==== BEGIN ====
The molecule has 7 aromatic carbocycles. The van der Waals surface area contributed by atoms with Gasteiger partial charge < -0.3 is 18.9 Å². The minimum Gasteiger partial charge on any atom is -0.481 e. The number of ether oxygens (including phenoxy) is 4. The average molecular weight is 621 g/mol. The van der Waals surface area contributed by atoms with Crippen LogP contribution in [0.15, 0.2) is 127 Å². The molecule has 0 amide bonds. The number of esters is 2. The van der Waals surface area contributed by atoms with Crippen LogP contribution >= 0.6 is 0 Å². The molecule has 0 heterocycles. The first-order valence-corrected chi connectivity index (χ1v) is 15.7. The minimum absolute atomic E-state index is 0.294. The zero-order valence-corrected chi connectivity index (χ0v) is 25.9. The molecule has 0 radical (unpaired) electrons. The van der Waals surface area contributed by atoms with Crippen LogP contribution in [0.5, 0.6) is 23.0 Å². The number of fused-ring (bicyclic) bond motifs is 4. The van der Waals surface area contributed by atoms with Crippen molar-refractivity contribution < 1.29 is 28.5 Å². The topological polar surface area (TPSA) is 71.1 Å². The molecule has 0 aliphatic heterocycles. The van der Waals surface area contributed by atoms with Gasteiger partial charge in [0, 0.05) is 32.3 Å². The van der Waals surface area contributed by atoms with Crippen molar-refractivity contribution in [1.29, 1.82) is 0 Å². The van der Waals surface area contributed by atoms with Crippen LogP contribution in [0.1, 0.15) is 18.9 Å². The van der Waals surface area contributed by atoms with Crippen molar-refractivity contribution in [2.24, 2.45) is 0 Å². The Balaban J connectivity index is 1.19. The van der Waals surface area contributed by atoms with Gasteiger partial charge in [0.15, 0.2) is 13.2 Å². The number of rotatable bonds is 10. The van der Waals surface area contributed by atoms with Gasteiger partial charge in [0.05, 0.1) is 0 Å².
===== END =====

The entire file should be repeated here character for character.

The molecule has 7 aromatic carbocycles. The van der Waals surface area contributed by atoms with Gasteiger partial charge < -0.3 is 18.9 Å². The minimum Gasteiger partial charge on any atom is -0.481 e. The number of ether oxygens (including phenoxy) is 4. The average molecular weight is 621 g/mol. The van der Waals surface area contributed by atoms with Crippen LogP contribution in [0.15, 0.2) is 127 Å². The molecule has 0 amide bonds. The number of esters is 2. The van der Waals surface area contributed by atoms with Crippen LogP contribution >= 0.6 is 0 Å². The molecule has 0 heterocycles. The first-order valence-corrected chi connectivity index (χ1v) is 15.7. The minimum absolute atomic E-state index is 0.294. The zero-order valence-corrected chi connectivity index (χ0v) is 25.9. The molecule has 0 radical (unpaired) electrons. The van der Waals surface area contributed by atoms with Crippen LogP contribution in [0.5, 0.6) is 23.0 Å². The number of fused-ring (bicyclic) bond motifs is 4. The van der Waals surface area contributed by atoms with Crippen molar-refractivity contribution < 1.29 is 28.5 Å². The topological polar surface area (TPSA) is 71.1 Å². The molecule has 0 aliphatic heterocycles. The van der Waals surface area contributed by atoms with Gasteiger partial charge in [0, 0.05) is 32.3 Å². The van der Waals surface area contributed by atoms with Crippen molar-refractivity contribution in [1.29, 1.82) is 0 Å². The van der Waals surface area contributed by atoms with Crippen LogP contribution in [0.1, 0.15) is 18.9 Å². The van der Waals surface area contributed by atoms with Crippen molar-refractivity contribution in [2.24, 2.45) is 0 Å². The Balaban J connectivity index is 1.19. The van der Waals surface area contributed by atoms with Gasteiger partial charge in [0.15, 0.2) is 13.2 Å². The number of rotatable bonds is 10. The van der Waals surface area contributed by atoms with Gasteiger partial charge in [0.05, 0.1) is 0 Å².